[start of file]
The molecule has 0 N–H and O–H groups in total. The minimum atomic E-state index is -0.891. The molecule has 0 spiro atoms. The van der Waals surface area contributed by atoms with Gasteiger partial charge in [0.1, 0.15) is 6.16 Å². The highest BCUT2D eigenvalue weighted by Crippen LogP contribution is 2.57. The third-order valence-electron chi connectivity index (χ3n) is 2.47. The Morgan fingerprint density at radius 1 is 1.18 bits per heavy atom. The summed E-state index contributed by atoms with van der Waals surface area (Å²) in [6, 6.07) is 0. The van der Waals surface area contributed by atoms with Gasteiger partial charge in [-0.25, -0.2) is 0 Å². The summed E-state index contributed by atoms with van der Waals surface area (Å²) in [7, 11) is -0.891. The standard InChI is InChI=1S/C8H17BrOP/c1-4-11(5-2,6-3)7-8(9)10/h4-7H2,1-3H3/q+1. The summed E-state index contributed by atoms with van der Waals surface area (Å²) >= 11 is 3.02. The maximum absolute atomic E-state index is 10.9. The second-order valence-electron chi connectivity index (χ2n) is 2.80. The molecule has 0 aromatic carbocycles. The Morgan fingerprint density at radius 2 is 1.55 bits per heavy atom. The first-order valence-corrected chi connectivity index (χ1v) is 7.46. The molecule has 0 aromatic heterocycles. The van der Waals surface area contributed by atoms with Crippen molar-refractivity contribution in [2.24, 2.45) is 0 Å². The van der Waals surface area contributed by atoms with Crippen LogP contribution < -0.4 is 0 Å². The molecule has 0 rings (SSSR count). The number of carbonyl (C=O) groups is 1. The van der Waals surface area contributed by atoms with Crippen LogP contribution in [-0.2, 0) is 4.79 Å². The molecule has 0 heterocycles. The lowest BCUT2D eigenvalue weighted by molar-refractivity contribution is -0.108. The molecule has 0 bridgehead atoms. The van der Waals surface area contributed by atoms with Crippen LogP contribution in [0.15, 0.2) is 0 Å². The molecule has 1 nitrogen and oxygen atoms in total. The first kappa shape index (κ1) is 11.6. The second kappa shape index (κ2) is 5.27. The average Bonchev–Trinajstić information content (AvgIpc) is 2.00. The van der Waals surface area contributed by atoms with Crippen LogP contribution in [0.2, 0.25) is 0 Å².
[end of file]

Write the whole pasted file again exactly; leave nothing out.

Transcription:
The molecule has 0 N–H and O–H groups in total. The minimum atomic E-state index is -0.891. The molecule has 0 spiro atoms. The van der Waals surface area contributed by atoms with Gasteiger partial charge in [0.1, 0.15) is 6.16 Å². The highest BCUT2D eigenvalue weighted by Crippen LogP contribution is 2.57. The third-order valence-electron chi connectivity index (χ3n) is 2.47. The Morgan fingerprint density at radius 1 is 1.18 bits per heavy atom. The summed E-state index contributed by atoms with van der Waals surface area (Å²) in [6, 6.07) is 0. The van der Waals surface area contributed by atoms with Gasteiger partial charge in [-0.25, -0.2) is 0 Å². The summed E-state index contributed by atoms with van der Waals surface area (Å²) in [7, 11) is -0.891. The standard InChI is InChI=1S/C8H17BrOP/c1-4-11(5-2,6-3)7-8(9)10/h4-7H2,1-3H3/q+1. The summed E-state index contributed by atoms with van der Waals surface area (Å²) >= 11 is 3.02. The maximum absolute atomic E-state index is 10.9. The second-order valence-electron chi connectivity index (χ2n) is 2.80. The molecule has 0 aromatic carbocycles. The Morgan fingerprint density at radius 2 is 1.55 bits per heavy atom. The first-order valence-corrected chi connectivity index (χ1v) is 7.46. The molecule has 0 aromatic heterocycles. The van der Waals surface area contributed by atoms with Crippen molar-refractivity contribution in [2.24, 2.45) is 0 Å². The van der Waals surface area contributed by atoms with Crippen LogP contribution < -0.4 is 0 Å². The molecule has 0 rings (SSSR count). The number of carbonyl (C=O) groups is 1. The van der Waals surface area contributed by atoms with Crippen LogP contribution in [-0.2, 0) is 4.79 Å². The molecule has 0 heterocycles. The lowest BCUT2D eigenvalue weighted by molar-refractivity contribution is -0.108. The molecule has 0 bridgehead atoms. The van der Waals surface area contributed by atoms with Crippen LogP contribution in [0.15, 0.2) is 0 Å². The molecule has 1 nitrogen and oxygen atoms in total. The first kappa shape index (κ1) is 11.6. The second kappa shape index (κ2) is 5.27. The average Bonchev–Trinajstić information content (AvgIpc) is 2.00. The van der Waals surface area contributed by atoms with Crippen LogP contribution in [0.2, 0.25) is 0 Å².